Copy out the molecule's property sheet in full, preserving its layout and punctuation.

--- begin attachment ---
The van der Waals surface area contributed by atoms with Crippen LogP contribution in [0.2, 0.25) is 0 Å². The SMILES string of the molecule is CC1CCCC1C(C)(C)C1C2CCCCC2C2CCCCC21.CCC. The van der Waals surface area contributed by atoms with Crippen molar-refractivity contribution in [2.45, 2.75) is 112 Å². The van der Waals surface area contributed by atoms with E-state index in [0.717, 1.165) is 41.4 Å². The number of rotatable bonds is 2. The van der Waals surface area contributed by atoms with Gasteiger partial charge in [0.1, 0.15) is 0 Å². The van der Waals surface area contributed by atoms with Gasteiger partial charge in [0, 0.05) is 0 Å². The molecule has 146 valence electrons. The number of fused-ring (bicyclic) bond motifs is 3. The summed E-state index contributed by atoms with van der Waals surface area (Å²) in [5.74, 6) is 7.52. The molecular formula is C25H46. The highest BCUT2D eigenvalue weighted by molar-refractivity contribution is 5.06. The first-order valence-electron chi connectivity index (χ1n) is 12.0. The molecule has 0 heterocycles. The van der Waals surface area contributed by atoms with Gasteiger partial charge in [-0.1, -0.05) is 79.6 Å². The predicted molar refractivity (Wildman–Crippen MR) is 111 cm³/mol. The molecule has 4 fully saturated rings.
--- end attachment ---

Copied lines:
The van der Waals surface area contributed by atoms with Crippen LogP contribution in [0.2, 0.25) is 0 Å². The SMILES string of the molecule is CC1CCCC1C(C)(C)C1C2CCCCC2C2CCCCC21.CCC. The van der Waals surface area contributed by atoms with Crippen molar-refractivity contribution in [2.45, 2.75) is 112 Å². The van der Waals surface area contributed by atoms with E-state index in [0.717, 1.165) is 41.4 Å². The number of rotatable bonds is 2. The van der Waals surface area contributed by atoms with Gasteiger partial charge in [0.1, 0.15) is 0 Å². The van der Waals surface area contributed by atoms with Gasteiger partial charge in [0, 0.05) is 0 Å². The molecule has 146 valence electrons. The number of fused-ring (bicyclic) bond motifs is 3. The summed E-state index contributed by atoms with van der Waals surface area (Å²) in [5.74, 6) is 7.52. The molecular formula is C25H46. The highest BCUT2D eigenvalue weighted by molar-refractivity contribution is 5.06. The first-order valence-electron chi connectivity index (χ1n) is 12.0. The molecule has 0 heterocycles. The van der Waals surface area contributed by atoms with Gasteiger partial charge in [-0.1, -0.05) is 79.6 Å². The predicted molar refractivity (Wildman–Crippen MR) is 111 cm³/mol. The molecule has 4 fully saturated rings.